The West Indies' fielding reached exceptionally high standards, both close to the bat and away from it. Nay deflection from quality came only towards the end of a tour which was tryingly long.
As for the opposition, the Indian cause in the Test matches suffered from a combination of power-politics amongst the administration, Gavaskar's unavailability for three Tests through injury, and conservatism on the part of the selectors.
Wadekar having failed on the England tour and gone into retirement, Bedi and Engineer were the two leading candidates for the captaincy. Bedi was not considered for the post and even left out from the first Test on flimsy disciplinary grounds while Engineer was disqualified by the fact that he was based overseas. So Pataudi, despite no performance of any merit in domestic cricket, was reinstated as captain.
No doubt, Pataudi led the side well, but he was injured while fielding in the first Test and even when he returned for the third, could not find his form. A tremendous burden thus fell on Viswanath, who at last acquired the habit of making consistently big scores in keeping with his talent and class.
The one batting discovery India made during the series was Anshuman Gaekwad, son of D. K. Gaekwad who captained India on their 1959 tour of England. Tall and bespectacled, Gaekwad looked well-equipped against fast-bowling. He got in line and played very straight. Kept waiting until the third Test, Gaekwad should have been playing as early as the second. India also suffered from not giving earlier recognition to the medium-fast bowling of Madan Lal and Ghavri. With these two in the side, India would probably have made a much better match of the rain-affected first Test.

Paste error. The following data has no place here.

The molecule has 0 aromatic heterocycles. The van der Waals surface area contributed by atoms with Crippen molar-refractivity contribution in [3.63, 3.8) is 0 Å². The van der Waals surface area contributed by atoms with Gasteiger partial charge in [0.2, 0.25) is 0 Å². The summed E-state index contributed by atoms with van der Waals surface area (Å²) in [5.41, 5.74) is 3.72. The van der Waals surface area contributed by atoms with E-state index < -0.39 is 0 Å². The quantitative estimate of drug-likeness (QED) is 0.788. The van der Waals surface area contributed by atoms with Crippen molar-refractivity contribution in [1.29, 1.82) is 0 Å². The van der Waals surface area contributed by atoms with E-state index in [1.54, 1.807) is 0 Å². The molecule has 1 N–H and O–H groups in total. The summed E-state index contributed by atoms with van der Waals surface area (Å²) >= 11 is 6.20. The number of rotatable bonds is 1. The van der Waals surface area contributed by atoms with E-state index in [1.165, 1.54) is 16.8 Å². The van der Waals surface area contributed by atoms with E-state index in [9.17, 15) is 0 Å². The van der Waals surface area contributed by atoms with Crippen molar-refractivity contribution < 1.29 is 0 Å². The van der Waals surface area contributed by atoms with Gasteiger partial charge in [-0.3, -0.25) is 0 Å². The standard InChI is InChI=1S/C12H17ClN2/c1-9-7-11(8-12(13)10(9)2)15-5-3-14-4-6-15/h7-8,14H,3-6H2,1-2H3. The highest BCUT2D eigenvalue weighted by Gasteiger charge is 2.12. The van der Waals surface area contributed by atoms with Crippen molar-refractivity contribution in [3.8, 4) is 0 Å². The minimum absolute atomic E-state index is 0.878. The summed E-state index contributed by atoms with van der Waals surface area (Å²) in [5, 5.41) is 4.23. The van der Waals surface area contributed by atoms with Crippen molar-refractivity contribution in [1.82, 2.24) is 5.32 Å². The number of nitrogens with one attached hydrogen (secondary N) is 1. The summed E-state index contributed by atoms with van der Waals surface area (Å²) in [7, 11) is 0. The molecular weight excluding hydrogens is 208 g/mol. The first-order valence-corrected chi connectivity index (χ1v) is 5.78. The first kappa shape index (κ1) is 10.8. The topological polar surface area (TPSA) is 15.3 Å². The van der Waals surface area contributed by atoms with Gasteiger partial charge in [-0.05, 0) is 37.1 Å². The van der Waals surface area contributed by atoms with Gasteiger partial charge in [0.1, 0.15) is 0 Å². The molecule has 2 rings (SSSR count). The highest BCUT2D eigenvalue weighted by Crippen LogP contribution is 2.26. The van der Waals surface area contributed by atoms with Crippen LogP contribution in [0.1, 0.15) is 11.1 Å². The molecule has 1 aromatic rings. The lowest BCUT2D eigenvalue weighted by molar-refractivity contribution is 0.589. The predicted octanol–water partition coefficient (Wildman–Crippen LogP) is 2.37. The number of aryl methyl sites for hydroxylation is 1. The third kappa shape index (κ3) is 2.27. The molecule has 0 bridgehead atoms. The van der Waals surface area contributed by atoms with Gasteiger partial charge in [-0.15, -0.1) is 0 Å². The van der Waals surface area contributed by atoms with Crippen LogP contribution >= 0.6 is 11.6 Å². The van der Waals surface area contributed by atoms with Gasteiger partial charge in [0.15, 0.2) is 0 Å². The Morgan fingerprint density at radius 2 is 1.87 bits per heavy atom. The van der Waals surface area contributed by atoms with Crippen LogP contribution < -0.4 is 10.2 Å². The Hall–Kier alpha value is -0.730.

Pakistan held their own against a touring side that was showing the strains of more than three and a half months' continuous cricket. Pakistan ran into difficulties in both Tests but the manner in which they came out of the shadows underlined the quality as well as the resilience of their batsmen, among whom Majid Khan, Mushtaq Mohammad, Sadiq Mohammad, Asif Iqbal and Wasim Raja were the most distinguished.
The series also emphasised the advance as a bowler of Sarfraz Nawaz, who took six wickets for 89 in the first innings of the first Test. If the Pakistan side suffered in comparison with India's, it was only in the department of spin bowling.
Two representative games against Sri Lanka were sandwiched between the India and Pakistan legs of the tour. With their application for Test status due to come up for consideration by the International Cricket Conference in five months' time, Sri Lanka played with brave determination. The most outstanding achievements on their behalf were the capture of 15 wickets in three innings by de Silva, the leg-spinner, and the century scored by the captain, Tennekoon, in the second match.